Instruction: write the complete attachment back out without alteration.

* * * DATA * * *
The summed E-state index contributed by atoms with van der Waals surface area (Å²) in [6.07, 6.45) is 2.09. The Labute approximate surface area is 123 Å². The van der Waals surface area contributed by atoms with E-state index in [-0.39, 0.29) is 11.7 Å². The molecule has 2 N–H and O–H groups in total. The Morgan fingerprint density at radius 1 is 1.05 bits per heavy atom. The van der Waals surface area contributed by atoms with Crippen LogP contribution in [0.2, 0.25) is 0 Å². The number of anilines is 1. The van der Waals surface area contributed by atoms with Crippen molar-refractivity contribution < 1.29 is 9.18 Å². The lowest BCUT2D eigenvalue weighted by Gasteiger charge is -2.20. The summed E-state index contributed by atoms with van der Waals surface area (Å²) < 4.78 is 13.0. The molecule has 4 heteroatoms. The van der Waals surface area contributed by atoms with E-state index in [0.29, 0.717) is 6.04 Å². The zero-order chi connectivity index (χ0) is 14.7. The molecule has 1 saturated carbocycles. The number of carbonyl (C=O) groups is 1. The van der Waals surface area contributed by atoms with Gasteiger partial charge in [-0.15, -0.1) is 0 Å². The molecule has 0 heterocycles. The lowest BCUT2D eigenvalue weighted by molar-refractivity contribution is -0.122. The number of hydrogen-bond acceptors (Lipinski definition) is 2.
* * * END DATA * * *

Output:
The summed E-state index contributed by atoms with van der Waals surface area (Å²) in [6.07, 6.45) is 2.09. The Labute approximate surface area is 123 Å². The van der Waals surface area contributed by atoms with E-state index in [-0.39, 0.29) is 11.7 Å². The molecule has 2 N–H and O–H groups in total. The Morgan fingerprint density at radius 1 is 1.05 bits per heavy atom. The van der Waals surface area contributed by atoms with Crippen LogP contribution in [0.2, 0.25) is 0 Å². The number of anilines is 1. The van der Waals surface area contributed by atoms with Crippen molar-refractivity contribution < 1.29 is 9.18 Å². The lowest BCUT2D eigenvalue weighted by Gasteiger charge is -2.20. The summed E-state index contributed by atoms with van der Waals surface area (Å²) < 4.78 is 13.0. The molecule has 4 heteroatoms. The van der Waals surface area contributed by atoms with E-state index in [0.29, 0.717) is 6.04 Å². The zero-order chi connectivity index (χ0) is 14.7. The molecule has 1 saturated carbocycles. The number of carbonyl (C=O) groups is 1. The van der Waals surface area contributed by atoms with Gasteiger partial charge in [-0.15, -0.1) is 0 Å². The molecule has 0 heterocycles. The lowest BCUT2D eigenvalue weighted by molar-refractivity contribution is -0.122. The number of hydrogen-bond acceptors (Lipinski definition) is 2.